Oil prices slid to six-week lows on Thursday before recovering some ground, as China said it was moving to tap reserves after a Reuters report that the United States was asking large consuming nations to consider a stockpile release to lower prices.
The bid by the US to cool markets, asking China to join a coordinated action for the first time, comes as inflationary pressures – partly driven by surging energy prices – start to produce a political backlash.
Brent crude was down $0.42, or 0.5%, to $79.86 a barrel by 1217 GMT, after earlier dropping to $79.28, the lowest since October 7.
US West Texas Intermediate crude futures were down $0.64, or 0.8%, at $77.72 a barrel, having fallen earlier to $77.08, also the lowest since early last month.
“Judging by the mild negative reaction in prices today, the market seems to be expecting a limited (Chinese SPR release),” Rystad Energy head of oil markets Bjornar Tonhaugen said.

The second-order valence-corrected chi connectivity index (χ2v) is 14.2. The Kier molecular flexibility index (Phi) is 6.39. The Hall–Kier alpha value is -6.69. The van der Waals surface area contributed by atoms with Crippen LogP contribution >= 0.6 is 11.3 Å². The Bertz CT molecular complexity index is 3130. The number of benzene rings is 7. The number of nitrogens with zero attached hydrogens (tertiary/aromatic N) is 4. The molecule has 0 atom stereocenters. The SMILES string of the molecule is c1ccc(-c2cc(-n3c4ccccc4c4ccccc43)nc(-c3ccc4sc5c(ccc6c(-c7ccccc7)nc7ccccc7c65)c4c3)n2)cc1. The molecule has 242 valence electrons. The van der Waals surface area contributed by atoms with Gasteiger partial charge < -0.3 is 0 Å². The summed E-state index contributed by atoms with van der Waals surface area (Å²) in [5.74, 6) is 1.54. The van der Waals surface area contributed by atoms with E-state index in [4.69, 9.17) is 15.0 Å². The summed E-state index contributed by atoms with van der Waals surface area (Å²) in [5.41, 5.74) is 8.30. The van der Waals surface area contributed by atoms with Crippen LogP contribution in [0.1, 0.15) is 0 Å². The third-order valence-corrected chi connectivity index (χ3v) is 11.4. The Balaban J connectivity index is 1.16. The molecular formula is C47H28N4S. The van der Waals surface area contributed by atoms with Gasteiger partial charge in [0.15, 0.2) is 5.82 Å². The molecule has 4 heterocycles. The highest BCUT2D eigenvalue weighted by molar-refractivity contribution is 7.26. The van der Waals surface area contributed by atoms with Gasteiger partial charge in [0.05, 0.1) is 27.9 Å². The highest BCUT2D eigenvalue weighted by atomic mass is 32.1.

“What happens from here remains highly uncertain”, Tonhaugen added, noting that a coordinated release among major consuming nations “would definitely add extra bearish weight on prices”.
Prices hit seven-year highs in October as the market focused on the swift rebound in demand that has come with the lifting of lockdowns to halt the spread of the coronavirus.
The rally was fuelled in part by the strategy of the Organisation of the Petroleum Exporting Countries (OPEC) and its allies, called OPEC+, to raise output only slowly.
The International Energy Agency and OPEC have said in recent weeks that more supply will be available in the coming months.
But the proposed release of reserves represents an unprecedented challenge to OPEC, because it involves top importer China.
China’s state reserve bureau said it was working on a release of crude oil reserves although it declined to comment on the US request.
A Japanese industry ministry official said the United States had requested Tokyo’s cooperation in dealing with higher oil prices. By law, Japan cannot use reserve releases to lower prices, the official said.
A South Korean official confirmed the United States had asked Seoul to release some oil reserves and it was reviewing the request but added that it could only release crude in case of a supply imbalance.